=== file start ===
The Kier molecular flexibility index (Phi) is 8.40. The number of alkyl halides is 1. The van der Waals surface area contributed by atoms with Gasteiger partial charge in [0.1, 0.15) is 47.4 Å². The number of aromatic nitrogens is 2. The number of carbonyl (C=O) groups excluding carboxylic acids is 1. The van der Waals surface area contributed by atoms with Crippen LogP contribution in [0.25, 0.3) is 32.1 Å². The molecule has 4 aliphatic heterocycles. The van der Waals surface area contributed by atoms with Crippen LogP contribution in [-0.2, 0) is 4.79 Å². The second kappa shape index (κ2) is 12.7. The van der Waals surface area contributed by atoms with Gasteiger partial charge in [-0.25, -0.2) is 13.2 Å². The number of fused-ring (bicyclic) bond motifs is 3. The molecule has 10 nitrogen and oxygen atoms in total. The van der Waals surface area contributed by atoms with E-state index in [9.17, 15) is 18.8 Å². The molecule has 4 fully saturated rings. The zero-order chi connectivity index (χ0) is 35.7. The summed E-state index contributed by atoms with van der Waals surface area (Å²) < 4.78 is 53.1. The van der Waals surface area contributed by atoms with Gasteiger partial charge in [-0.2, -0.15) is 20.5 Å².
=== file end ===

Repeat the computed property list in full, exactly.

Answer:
The Kier molecular flexibility index (Phi) is 8.40. The number of alkyl halides is 1. The van der Waals surface area contributed by atoms with Gasteiger partial charge in [0.1, 0.15) is 47.4 Å². The number of aromatic nitrogens is 2. The number of carbonyl (C=O) groups excluding carboxylic acids is 1. The van der Waals surface area contributed by atoms with Crippen LogP contribution in [0.25, 0.3) is 32.1 Å². The molecule has 4 aliphatic heterocycles. The van der Waals surface area contributed by atoms with Crippen LogP contribution in [-0.2, 0) is 4.79 Å². The second kappa shape index (κ2) is 12.7. The van der Waals surface area contributed by atoms with Gasteiger partial charge in [-0.25, -0.2) is 13.2 Å². The number of fused-ring (bicyclic) bond motifs is 3. The molecule has 10 nitrogen and oxygen atoms in total. The van der Waals surface area contributed by atoms with E-state index in [9.17, 15) is 18.8 Å². The molecule has 4 fully saturated rings. The zero-order chi connectivity index (χ0) is 35.7. The summed E-state index contributed by atoms with van der Waals surface area (Å²) < 4.78 is 53.1. The van der Waals surface area contributed by atoms with Gasteiger partial charge in [-0.2, -0.15) is 20.5 Å².